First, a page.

What is Periodontal Disease?
The BC Dental Association recommends children been seen by a dentist when their first tooth erupts. At this age, the visit will be focused on normalizing the experience of attending the dental office and checking to ensure tooth are coming in properly without obvious health issues.
What are my options to fix my smile?
Periodontal disease is a chronic bacterial infection of the gums and bones which support teeth. Periodontal disease is primarily caused by a buildup of plaque. Regular and comprehensive home-care along with preventive care with a dental hygienist is the best way to prevent developing periodontal disease. Gingivitis, characterised by red, swollen gums, is an early stage of periodontal disease which is more easily treated with comprehensive care with a dental hygienist. Un-treated gingivitis generally progresses to periodontal disease which is often only treatable through surgery.
I have a space between my two front teeth. Can that be fixed?
There are many options available to change the shape of teeth, make teeth look longer, close spaces between teeth or repair chipped or cracked teeth including, bonding, crowns, veneers, and recontouring.
Dental bonding involves applying a durable tooth-coloured resin to the tooth and bonding it with a special light. This process can give a very natural appearance in one visit with minimal preparation required.
Dental crowns cover the entire tooth and can be made from porcelain, gold and other materials. Crowns required a more aggressive preparation but are extremely durable and protect a broken-down tooth from further damage. Crowns can often be done in one visit with our in-house CEREC machine.
Veneers, also know as porcelain veneers or laminates, are very thin, custom-made shells of porcelain or other tooth-coloured material that are designed to cover the front surface of teeth. They are bonded to the front of the teeth and are generally used for cosmetic purposes only.
Recontouring or reshaping of the teeth requires removing small amounts of enamel to change the tooth’s length or shape. This is a minimally invasive procedure.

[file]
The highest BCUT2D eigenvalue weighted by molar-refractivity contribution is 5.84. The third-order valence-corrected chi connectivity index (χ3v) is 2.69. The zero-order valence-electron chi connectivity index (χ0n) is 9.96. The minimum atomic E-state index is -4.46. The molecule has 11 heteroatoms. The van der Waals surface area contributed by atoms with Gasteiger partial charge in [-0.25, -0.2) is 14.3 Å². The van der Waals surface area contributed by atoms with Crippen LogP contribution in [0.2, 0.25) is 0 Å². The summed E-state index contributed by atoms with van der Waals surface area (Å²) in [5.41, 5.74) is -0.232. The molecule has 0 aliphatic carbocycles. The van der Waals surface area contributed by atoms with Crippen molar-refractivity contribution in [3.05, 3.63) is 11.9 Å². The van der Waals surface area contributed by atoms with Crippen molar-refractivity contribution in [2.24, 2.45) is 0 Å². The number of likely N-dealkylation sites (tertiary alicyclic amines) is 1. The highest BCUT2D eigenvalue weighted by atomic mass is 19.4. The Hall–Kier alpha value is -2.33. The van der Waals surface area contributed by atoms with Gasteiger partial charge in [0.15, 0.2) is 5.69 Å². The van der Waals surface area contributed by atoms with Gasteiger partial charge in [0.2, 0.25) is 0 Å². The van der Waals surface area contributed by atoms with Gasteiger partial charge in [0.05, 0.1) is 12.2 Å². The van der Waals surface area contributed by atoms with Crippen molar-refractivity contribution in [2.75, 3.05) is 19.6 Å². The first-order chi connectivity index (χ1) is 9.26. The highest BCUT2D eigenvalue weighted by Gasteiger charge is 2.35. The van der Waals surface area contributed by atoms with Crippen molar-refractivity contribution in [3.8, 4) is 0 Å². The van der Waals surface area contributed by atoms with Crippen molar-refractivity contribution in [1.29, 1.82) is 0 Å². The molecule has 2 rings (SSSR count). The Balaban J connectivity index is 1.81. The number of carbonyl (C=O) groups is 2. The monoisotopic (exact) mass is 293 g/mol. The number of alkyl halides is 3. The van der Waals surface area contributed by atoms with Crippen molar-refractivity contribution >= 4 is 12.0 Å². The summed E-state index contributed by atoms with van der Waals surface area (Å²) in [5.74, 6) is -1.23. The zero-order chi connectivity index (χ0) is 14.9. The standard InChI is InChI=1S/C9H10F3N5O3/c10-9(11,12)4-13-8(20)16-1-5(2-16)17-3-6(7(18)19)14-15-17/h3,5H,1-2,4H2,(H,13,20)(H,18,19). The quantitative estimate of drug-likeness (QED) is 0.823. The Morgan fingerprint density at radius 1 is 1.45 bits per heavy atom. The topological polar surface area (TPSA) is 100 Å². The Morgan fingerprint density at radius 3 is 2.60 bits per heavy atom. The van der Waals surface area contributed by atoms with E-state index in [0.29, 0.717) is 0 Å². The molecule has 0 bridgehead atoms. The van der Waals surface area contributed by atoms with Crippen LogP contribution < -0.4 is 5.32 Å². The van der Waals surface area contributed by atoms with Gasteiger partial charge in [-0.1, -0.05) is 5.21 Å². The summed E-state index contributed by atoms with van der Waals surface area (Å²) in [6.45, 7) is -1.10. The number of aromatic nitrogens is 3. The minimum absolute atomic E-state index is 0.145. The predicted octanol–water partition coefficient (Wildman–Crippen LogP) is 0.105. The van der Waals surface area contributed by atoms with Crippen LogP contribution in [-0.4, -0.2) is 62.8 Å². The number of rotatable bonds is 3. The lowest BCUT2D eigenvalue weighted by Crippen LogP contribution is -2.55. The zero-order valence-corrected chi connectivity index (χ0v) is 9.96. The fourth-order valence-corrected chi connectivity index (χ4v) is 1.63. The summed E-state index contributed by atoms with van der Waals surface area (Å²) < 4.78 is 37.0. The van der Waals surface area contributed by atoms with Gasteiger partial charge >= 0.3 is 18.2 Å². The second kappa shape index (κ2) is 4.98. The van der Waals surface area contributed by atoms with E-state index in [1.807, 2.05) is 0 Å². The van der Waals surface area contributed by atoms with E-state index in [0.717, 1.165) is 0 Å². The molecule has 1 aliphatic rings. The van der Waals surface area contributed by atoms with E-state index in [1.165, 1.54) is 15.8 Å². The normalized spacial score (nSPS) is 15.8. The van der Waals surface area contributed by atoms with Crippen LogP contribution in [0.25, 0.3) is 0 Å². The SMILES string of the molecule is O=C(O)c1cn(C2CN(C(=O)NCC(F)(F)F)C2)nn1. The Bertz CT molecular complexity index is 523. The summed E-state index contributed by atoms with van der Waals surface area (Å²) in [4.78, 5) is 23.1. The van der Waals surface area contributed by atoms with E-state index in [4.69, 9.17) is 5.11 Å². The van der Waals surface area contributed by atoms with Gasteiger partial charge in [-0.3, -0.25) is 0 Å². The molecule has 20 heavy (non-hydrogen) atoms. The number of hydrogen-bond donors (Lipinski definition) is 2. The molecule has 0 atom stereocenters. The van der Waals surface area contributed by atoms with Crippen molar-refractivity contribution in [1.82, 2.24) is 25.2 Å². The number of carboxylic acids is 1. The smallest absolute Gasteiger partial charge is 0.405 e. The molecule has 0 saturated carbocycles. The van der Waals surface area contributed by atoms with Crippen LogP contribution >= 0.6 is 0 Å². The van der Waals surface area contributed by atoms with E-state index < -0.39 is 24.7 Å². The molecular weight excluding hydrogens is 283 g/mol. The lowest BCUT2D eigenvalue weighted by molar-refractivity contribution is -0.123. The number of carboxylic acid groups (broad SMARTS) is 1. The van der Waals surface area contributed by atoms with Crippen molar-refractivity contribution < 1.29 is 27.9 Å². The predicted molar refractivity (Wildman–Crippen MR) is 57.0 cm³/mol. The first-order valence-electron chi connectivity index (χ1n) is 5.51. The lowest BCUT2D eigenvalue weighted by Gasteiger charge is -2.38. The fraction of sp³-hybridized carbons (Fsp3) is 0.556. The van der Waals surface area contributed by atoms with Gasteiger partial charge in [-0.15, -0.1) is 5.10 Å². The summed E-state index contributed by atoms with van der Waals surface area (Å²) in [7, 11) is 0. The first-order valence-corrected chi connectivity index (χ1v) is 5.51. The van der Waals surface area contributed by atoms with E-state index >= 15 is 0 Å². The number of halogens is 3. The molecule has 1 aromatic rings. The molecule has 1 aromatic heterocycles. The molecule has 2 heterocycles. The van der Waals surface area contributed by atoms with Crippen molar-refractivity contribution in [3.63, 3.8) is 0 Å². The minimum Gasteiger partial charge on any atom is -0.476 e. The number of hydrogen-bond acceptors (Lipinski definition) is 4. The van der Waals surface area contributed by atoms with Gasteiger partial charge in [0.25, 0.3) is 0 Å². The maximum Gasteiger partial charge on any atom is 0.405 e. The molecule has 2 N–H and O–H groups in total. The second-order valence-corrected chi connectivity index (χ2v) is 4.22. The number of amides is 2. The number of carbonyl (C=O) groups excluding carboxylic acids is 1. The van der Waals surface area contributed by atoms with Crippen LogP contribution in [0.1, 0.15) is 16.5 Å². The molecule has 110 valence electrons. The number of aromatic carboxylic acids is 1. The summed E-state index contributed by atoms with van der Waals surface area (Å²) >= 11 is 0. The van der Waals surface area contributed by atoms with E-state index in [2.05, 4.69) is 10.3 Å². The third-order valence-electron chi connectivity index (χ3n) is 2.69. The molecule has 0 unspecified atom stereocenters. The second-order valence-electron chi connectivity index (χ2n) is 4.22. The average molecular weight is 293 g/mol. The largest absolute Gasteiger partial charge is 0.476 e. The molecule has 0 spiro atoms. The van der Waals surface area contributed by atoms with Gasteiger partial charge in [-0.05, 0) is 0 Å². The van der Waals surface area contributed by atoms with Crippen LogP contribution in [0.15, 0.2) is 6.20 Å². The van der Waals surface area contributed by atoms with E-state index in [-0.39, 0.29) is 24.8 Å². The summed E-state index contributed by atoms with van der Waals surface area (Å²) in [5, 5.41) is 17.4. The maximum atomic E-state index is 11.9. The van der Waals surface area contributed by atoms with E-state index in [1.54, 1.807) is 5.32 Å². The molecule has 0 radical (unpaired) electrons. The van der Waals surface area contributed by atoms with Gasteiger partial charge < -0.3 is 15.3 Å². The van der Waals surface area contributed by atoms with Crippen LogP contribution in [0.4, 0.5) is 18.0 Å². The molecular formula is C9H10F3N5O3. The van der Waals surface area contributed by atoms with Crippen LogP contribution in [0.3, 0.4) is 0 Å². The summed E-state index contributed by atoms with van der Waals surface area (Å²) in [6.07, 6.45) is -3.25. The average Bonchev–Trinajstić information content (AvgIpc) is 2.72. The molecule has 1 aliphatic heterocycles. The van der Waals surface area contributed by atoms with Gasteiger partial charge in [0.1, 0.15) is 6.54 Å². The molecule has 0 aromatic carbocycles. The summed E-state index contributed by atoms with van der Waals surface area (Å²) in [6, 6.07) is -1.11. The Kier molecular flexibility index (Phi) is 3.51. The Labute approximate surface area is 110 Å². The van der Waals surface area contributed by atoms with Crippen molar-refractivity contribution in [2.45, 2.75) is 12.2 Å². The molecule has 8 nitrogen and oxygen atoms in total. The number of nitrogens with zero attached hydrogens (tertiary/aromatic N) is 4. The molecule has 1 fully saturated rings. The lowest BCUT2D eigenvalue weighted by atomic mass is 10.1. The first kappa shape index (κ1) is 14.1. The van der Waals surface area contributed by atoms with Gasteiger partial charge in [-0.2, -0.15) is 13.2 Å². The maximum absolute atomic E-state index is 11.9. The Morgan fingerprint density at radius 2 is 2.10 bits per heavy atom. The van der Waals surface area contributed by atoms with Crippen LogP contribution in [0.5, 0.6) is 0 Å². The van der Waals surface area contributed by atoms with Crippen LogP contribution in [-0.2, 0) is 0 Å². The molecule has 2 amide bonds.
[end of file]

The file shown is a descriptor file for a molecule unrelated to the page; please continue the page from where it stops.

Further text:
Why should I floss and brush my teeth?
A diastema, or space between the teeth, is often easily corrected with dental bonding. In some cases, porcelain veneers are a better option to achieve the desired look.
How often should I floss my teeth?
Brushing and flossing help remove the bacteria that cause dental caries and periodontal disease. This bacteria is contained within plaque, a layer of food debris, bacteria and saliva that sticks to the teeth and gums. If this film is not removed, it converts into calculus which eventually leads to cavities and gum disease.
How often should I brush my teeth?
Flossing daily will keep the buildup of plaque under control, in particular in the areas that toothbrushes don’t reach: between the teeth and under the gums.
Brushing at least twice per day, in particular before going to bed, helps remove the layer of plaque that contributes to dental decay and gum disease. Brushing should be done at a 45 degree angle using gentle circular motions. Don’t forget your tongue!
Electric toothbrushes are also a good option. Place the bristles on your gums and teeth and allow the brush to do its job, several teeth at a time.
Here at Smiles by Design we sell Oral B electric brushes and attachments.
When should I throw away my toothbrush?
Replacing your toothbrush frequently helps reduce the transmission of bacteria which cause colds, flu, bronchitis, and upset stomach, not to mention cavities and gum disease. If you or anyone in your family gets sick, replace your toothbrush three times. Use a new one when you become ill, another when you begin to feel better, and a third after recovery.